SB 294  Black – 8   Teachers Retirement System is authorized to invest up to 5% of its assets in certain alternative investments.  Currently, TRS is specifically excluded from such investment options.


SB 367  Martin – 9   Reduces the end of course assessments (tests) which must be given in high school to 4, currently 8.  The writing assessment may be given in any grade, currently grade 11. The grade 5 social studies test is dropped.  Moves the testing window for elementary schools to within 25 school days of the last day of school in a term.  The high school testing window will be set by Department of Education and is typically near the end of the term.  The department may, at the request of a local board, analysis local tests administered in an effort to eliminate redundant assessments.  


SB 430  Ligon – 3   Private and home schooled students may take courses at a college and career academy run by the local school district which serves their residence and if space is available.  Transportation is the responsibility of the student/parent.  Local board of education earns FTEs for the time the student is in attendance.  The State Board of Education is to draw up rules regarding enrollment and withdrawal, reporting academic performance, discipline procedures and any other area requiring definition.  Most college and career academies admit these students now.


SB 431  Wilkinson – 50   Defines on-time graduation as a cohort of students entering high school by Oct 1 of any year and graduating on or before Oct 1 four years hence.  This calculation is in addition to any other defined by federal, state, or local laws.  Excludes students who register but never show up when school starts and school personnel no longer charged with determining what happened to them.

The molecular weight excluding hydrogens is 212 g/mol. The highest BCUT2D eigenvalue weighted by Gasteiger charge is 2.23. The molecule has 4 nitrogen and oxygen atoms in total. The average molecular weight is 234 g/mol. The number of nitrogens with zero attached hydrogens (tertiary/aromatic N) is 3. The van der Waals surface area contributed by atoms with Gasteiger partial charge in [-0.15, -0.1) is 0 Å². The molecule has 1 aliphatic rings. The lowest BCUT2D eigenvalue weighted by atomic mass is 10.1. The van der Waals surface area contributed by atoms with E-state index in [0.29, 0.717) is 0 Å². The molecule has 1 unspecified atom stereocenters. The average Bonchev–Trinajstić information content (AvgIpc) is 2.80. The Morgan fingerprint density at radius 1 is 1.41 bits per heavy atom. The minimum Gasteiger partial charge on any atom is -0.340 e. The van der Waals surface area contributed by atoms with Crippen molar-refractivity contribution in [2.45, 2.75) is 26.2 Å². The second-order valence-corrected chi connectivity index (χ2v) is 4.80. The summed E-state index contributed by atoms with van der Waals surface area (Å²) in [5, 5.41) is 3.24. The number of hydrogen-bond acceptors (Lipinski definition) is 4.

HB 444  Reeves – 34   The ‘Dual Enrollment Act’, formerly called ‘Move On When Ready Act’. Dual enrollment allows a high school student to take a college course at an institution that will enroll the student and earn credit at the college and at the high school. A junior or senior, and a few exceptional sophomores, may take a maximum of 30 hours of dual credit courses for which the state will pay the tuition and will not count against any HOPE scholarship maximum.  In colleges, the courses must be in core areas (English, math, science, social studies) and foreign language and in technical school, core or chosen pathway courses.  Sophomores may participate if they are Zell Miller scholarship eligible or currently enrolled in dual courses.  Rising freshmen are not eligible to enroll in state paid dual enrollment courses.  Currently enrolled students who have earned 18 hours or less will also be capped at 30 hours; those who have eared 19 hours or more will be allowed 12 more hours.  There are over 2500 courses available in the core courses and over 4500 in the technical school.  The average student takes 17 hours while still in high school, and 2/3 of those take less than 17 hours.  HOPE provides 127 hours of college credit and a high school student can get 30 hours with dual credit, a total of 157 hours.  Students may dual enroll in additional courses with personal funds.  The bill limits are for the state funded program.